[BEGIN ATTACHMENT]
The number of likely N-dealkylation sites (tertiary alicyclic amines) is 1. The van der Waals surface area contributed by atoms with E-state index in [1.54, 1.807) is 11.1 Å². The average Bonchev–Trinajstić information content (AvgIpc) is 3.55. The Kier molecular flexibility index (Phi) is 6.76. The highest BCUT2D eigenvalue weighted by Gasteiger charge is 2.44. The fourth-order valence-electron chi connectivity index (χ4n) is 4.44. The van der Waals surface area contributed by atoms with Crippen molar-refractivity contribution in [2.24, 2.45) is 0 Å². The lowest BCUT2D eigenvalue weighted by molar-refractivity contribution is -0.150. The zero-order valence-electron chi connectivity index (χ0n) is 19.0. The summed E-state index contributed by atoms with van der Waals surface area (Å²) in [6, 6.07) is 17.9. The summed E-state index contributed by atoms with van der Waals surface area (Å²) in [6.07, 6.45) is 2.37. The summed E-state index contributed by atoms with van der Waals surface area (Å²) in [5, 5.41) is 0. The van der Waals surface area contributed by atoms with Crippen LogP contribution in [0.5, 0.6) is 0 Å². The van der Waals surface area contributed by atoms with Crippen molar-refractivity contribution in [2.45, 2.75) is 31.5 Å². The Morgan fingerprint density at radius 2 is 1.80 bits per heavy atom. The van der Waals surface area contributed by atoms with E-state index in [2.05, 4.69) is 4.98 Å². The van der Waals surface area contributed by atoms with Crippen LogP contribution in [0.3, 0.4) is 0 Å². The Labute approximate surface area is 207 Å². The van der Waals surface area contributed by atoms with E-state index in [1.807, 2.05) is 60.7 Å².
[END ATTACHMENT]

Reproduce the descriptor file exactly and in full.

The number of likely N-dealkylation sites (tertiary alicyclic amines) is 1. The van der Waals surface area contributed by atoms with E-state index in [1.54, 1.807) is 11.1 Å². The average Bonchev–Trinajstić information content (AvgIpc) is 3.55. The Kier molecular flexibility index (Phi) is 6.76. The highest BCUT2D eigenvalue weighted by Gasteiger charge is 2.44. The fourth-order valence-electron chi connectivity index (χ4n) is 4.44. The van der Waals surface area contributed by atoms with Crippen molar-refractivity contribution in [2.24, 2.45) is 0 Å². The lowest BCUT2D eigenvalue weighted by molar-refractivity contribution is -0.150. The zero-order valence-electron chi connectivity index (χ0n) is 19.0. The summed E-state index contributed by atoms with van der Waals surface area (Å²) in [6, 6.07) is 17.9. The summed E-state index contributed by atoms with van der Waals surface area (Å²) in [6.07, 6.45) is 2.37. The summed E-state index contributed by atoms with van der Waals surface area (Å²) in [5, 5.41) is 0. The van der Waals surface area contributed by atoms with Crippen LogP contribution in [0.5, 0.6) is 0 Å². The van der Waals surface area contributed by atoms with Crippen molar-refractivity contribution in [2.45, 2.75) is 31.5 Å². The Morgan fingerprint density at radius 2 is 1.80 bits per heavy atom. The van der Waals surface area contributed by atoms with E-state index in [2.05, 4.69) is 4.98 Å². The van der Waals surface area contributed by atoms with Crippen LogP contribution in [0.3, 0.4) is 0 Å². The Labute approximate surface area is 207 Å². The van der Waals surface area contributed by atoms with E-state index in [1.807, 2.05) is 60.7 Å².